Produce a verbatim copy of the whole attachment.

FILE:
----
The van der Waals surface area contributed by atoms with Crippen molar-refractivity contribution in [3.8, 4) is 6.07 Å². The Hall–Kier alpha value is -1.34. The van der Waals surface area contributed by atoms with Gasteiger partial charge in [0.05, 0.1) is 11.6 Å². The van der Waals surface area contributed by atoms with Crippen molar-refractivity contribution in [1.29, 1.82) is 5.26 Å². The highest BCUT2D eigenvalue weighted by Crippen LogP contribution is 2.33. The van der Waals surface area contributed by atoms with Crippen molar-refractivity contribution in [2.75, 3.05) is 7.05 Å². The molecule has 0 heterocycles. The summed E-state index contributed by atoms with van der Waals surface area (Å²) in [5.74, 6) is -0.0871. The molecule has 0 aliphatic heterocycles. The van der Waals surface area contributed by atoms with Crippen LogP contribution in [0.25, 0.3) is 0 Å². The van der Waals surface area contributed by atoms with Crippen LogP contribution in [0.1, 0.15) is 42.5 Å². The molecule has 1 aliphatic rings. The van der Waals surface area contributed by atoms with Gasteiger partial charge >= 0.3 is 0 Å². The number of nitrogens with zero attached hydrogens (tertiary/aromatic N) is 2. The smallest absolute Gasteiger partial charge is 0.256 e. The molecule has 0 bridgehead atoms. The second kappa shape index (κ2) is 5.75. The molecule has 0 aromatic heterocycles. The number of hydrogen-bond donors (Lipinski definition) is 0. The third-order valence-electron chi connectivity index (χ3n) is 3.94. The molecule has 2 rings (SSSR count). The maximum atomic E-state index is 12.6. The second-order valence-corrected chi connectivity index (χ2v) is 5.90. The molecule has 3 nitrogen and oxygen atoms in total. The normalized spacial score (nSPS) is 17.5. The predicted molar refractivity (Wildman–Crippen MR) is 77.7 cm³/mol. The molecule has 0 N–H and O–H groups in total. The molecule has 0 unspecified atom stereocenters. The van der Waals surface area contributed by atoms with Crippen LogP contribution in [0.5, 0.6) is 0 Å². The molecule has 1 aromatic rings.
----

The van der Waals surface area contributed by atoms with Crippen molar-refractivity contribution in [3.8, 4) is 6.07 Å². The Hall–Kier alpha value is -1.34. The van der Waals surface area contributed by atoms with Gasteiger partial charge in [0.05, 0.1) is 11.6 Å². The van der Waals surface area contributed by atoms with Crippen molar-refractivity contribution in [1.29, 1.82) is 5.26 Å². The highest BCUT2D eigenvalue weighted by Crippen LogP contribution is 2.33. The van der Waals surface area contributed by atoms with Crippen molar-refractivity contribution in [2.75, 3.05) is 7.05 Å². The molecule has 0 heterocycles. The summed E-state index contributed by atoms with van der Waals surface area (Å²) in [5.74, 6) is -0.0871. The molecule has 0 aliphatic heterocycles. The van der Waals surface area contributed by atoms with Crippen LogP contribution in [0.25, 0.3) is 0 Å². The van der Waals surface area contributed by atoms with Crippen LogP contribution in [0.1, 0.15) is 42.5 Å². The molecule has 1 aliphatic rings. The van der Waals surface area contributed by atoms with Gasteiger partial charge >= 0.3 is 0 Å². The number of nitrogens with zero attached hydrogens (tertiary/aromatic N) is 2. The smallest absolute Gasteiger partial charge is 0.256 e. The molecule has 0 bridgehead atoms. The second kappa shape index (κ2) is 5.75. The molecule has 0 aromatic heterocycles. The number of hydrogen-bond donors (Lipinski definition) is 0. The third-order valence-electron chi connectivity index (χ3n) is 3.94. The molecule has 2 rings (SSSR count). The maximum atomic E-state index is 12.6. The second-order valence-corrected chi connectivity index (χ2v) is 5.90. The molecule has 3 nitrogen and oxygen atoms in total. The normalized spacial score (nSPS) is 17.5. The predicted molar refractivity (Wildman–Crippen MR) is 77.7 cm³/mol. The molecule has 0 N–H and O–H groups in total. The molecule has 0 unspecified atom stereocenters. The van der Waals surface area contributed by atoms with Crippen LogP contribution in [0.5, 0.6) is 0 Å². The molecule has 1 aromatic rings.